It’s no secret that Reverie makes high quality (wind tunnel tested) aero parts for the Eliges and I’ve always liked their front splitter design. Although Reverie’s mounting solution works great and is solid, I decided to attach the splitter directly to the chassis, and not to the front clam. My reason for this is so that we can easily remove the front clam without having to remove the splitter first. This did require cutting the front lower portion of it so that it could just rest on top of the splitter.
Wiring & Data Acquisition
With the AiM dash logger on the way, I decided that it was a good time to do some wiring work on the car. I started by thinning the chassis harness and removed all the unnecessary wires and modules. This included the SRS, alarm, stereo, and central door locking system. While I was at it, Herb removed the parking brake mechanism and installed Inokinetic’s hand-brake delete bracket option for their ShiftR111.
Most sanctioning bodies require that the steering wheel lock is disabled or removed, so this was also a good time to wire in the switch panel as the steering wheel lock/key cylinder actuates the ignition switch. If you haven’t already noticed, the interior is symmetrical so that Lotus could use the same interior parts for left hand drive or right hand drive cars. I moved the original switch panel from the driver’s side to the passenger side for the battery kill and fire suppression system switches. Per most regulations, there should be a set of “interior” and “exterior” switches. If the switches are not on the exterior of the car, they need to be at least accessible from the exterior. This allows a safety marshal to shut off the engine or activate the fire system if the driver is not able to in an emergency situation.
I replaced the driver’s side switch panel with a Euro (3 Switch) panel and kept the factory push start button in it’s original location. I also retained the factory light switches, in case we decide to do any endurance racing with the car. In the middle row is the new ignition switch and a fuel pump over ride switch. A fuel pump over ride switch in conjunction with dry break fittings on the fuel lines allows for quick and easy fuel removal. This is convenient for 2 reasons:
To stay consistent and always corner balance and align with the same amount of fuel in the car.
To be able to remove fuel from the tank if there is more than needed to complete a sprint race. (it wouldn’t make sense to carry the extra weight)
In the last row is the CARTEK solid state battery isolator master switch and the AiM data USB port.
The center switch panel contains the other fire suppression system activation switch, windshield wiper switch, and more AUX switches, which will likely be for a Cool Shirt system and helmet blower fan.
AiM’s color TFT display dash loggers can easily be seen even in direct sun light, so I decided to get rid of the instrument cowling and replace it with an airbag cover. There are menu buttons on the sides of the dash, so those would be difficult to access if it was tucked away behind a cowl.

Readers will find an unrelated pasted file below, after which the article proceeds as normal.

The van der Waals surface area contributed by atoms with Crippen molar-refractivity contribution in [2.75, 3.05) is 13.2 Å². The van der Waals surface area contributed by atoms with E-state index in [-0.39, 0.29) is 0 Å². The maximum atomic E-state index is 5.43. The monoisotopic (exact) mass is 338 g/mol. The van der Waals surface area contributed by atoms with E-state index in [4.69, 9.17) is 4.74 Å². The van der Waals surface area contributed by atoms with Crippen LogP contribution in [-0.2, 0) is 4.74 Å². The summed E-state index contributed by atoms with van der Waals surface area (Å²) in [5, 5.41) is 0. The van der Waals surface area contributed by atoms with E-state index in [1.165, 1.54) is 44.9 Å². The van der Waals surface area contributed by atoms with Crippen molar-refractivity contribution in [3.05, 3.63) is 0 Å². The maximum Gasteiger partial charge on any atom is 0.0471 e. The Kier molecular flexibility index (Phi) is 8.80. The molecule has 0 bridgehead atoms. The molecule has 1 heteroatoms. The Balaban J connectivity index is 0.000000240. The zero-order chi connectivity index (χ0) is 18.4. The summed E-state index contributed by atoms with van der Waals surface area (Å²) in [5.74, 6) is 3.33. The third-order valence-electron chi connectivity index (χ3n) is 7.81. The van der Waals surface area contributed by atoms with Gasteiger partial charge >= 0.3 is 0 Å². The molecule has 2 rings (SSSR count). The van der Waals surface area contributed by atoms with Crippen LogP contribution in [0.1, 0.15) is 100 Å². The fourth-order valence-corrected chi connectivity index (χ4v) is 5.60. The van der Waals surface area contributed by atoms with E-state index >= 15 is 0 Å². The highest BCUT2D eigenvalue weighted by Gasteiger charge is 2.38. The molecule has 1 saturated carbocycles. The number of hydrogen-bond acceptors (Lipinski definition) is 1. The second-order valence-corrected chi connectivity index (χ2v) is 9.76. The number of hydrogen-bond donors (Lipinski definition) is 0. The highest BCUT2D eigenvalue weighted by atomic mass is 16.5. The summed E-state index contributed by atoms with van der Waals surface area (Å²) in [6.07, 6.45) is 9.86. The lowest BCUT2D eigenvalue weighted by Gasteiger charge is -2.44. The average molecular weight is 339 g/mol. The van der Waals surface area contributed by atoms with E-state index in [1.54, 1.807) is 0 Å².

I started by making a template to mount the dash to the steering column. Once I was happy with it, I made the final part out of a piece of 4mm carbon sheet.
With the dash logger, I’m now able to monitor and log all of the ECU engine data as well as oil pressure, engine oil temp, transmission temp, and fuel pressure from the auxiliary sensors that were installed.
We’ve been working with Jim from West Coast Ravenol and using Ravenol as our main fluid brand at the shop for about a year now. Our E46 330 and ST4/TT4/E1 E36 M3 run Ravenol fluids and have had nothing but great results. It only made sense to partner with Jim when it came down to our Lotus and we expect the same performance, reliability and awesome customer service!
March 31, 2019
We got lucky again and the weather was perfect at Laguna. Although all the recent work wasn’t to enhance the car’s performance, I was excited to drive it again just to get more seat time and data from the additional sensors we added. However, the Reverie splitter was something that would change the dynamics of the car, so I was curious to see how the car would feel. A rear wing was ordered to go with the splitter, so I was expecting an “aero imbalance” driving it as is.
It was a 90db day and my car recorded 94db, so I was flagged to pit and my session had ended 2 laps in. In case you’re wondering, the car has a TRD air box, stock SC pulley, stock header, decat (catless pipe), ST muffler, and a 180 degree exhaust tip. Luckily, I brought the stock cat with me just in case, and I was able to put it back on before the next session.
Installing the stock cat did the trick and, the car was good on sound for the rest of the day. The last time the car was at Laguna was my first time driving the car, and my best time of the day was a 1:46.6. In Session two, I managed a 1:46.2, but with a lot of traffic, so I was confident I could lose another second or 2.
What I noticed about the car right away is that it had more on-throttle front-end grip through T4 and T6, which were about 75mph corners. It also felt unsettled coming over the crest of turn 1, which is a slight downhill 100mph+ kink. With the rear wing installed, the car should feel more balanced at high speeds.
By session 3 (my 2nd one of the day), I managed to get down to a 1:43.1. In my last run of the day, I swapped cars with another Exige owner so that he could test out the JRZ shocks. Overall, it was a great Sunday afternoon at the race track!